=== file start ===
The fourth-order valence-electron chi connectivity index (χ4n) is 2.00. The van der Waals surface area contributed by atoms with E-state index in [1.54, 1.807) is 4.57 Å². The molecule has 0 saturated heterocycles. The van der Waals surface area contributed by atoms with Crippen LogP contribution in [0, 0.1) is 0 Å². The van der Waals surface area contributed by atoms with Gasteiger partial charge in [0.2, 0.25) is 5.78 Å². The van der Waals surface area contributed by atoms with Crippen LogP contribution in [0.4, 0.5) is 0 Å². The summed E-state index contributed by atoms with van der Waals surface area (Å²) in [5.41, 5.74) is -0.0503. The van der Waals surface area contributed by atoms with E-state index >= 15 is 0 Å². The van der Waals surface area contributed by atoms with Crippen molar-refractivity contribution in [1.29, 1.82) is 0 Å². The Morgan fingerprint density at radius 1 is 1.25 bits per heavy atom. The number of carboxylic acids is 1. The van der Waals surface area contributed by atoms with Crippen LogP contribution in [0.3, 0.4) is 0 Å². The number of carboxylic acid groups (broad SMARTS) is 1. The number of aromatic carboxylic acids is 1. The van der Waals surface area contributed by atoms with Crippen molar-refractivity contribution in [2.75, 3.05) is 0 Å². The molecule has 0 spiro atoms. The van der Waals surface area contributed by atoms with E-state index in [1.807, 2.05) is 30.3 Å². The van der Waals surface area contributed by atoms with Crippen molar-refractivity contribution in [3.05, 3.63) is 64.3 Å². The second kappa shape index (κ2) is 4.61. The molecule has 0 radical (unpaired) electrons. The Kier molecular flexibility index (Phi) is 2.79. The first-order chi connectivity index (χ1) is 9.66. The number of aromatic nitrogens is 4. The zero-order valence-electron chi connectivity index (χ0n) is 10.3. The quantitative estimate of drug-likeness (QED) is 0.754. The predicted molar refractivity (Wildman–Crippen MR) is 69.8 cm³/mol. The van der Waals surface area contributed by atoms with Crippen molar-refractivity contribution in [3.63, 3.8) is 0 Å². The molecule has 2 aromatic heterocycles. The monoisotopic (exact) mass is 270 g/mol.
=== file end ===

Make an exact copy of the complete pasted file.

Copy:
The fourth-order valence-electron chi connectivity index (χ4n) is 2.00. The van der Waals surface area contributed by atoms with E-state index in [1.54, 1.807) is 4.57 Å². The molecule has 0 saturated heterocycles. The van der Waals surface area contributed by atoms with Crippen LogP contribution in [0, 0.1) is 0 Å². The van der Waals surface area contributed by atoms with Gasteiger partial charge in [0.2, 0.25) is 5.78 Å². The van der Waals surface area contributed by atoms with Crippen LogP contribution in [0.4, 0.5) is 0 Å². The summed E-state index contributed by atoms with van der Waals surface area (Å²) in [5.41, 5.74) is -0.0503. The van der Waals surface area contributed by atoms with E-state index >= 15 is 0 Å². The van der Waals surface area contributed by atoms with Crippen molar-refractivity contribution in [1.29, 1.82) is 0 Å². The Morgan fingerprint density at radius 1 is 1.25 bits per heavy atom. The number of carboxylic acids is 1. The van der Waals surface area contributed by atoms with Crippen LogP contribution in [0.3, 0.4) is 0 Å². The number of carboxylic acid groups (broad SMARTS) is 1. The number of aromatic carboxylic acids is 1. The van der Waals surface area contributed by atoms with Crippen molar-refractivity contribution in [2.75, 3.05) is 0 Å². The molecule has 0 spiro atoms. The van der Waals surface area contributed by atoms with E-state index in [1.807, 2.05) is 30.3 Å². The van der Waals surface area contributed by atoms with Crippen molar-refractivity contribution in [3.05, 3.63) is 64.3 Å². The second kappa shape index (κ2) is 4.61. The molecule has 0 radical (unpaired) electrons. The Kier molecular flexibility index (Phi) is 2.79. The first-order chi connectivity index (χ1) is 9.66. The number of aromatic nitrogens is 4. The zero-order valence-electron chi connectivity index (χ0n) is 10.3. The quantitative estimate of drug-likeness (QED) is 0.754. The predicted molar refractivity (Wildman–Crippen MR) is 69.8 cm³/mol. The van der Waals surface area contributed by atoms with Crippen molar-refractivity contribution in [3.63, 3.8) is 0 Å². The molecule has 2 aromatic heterocycles. The monoisotopic (exact) mass is 270 g/mol.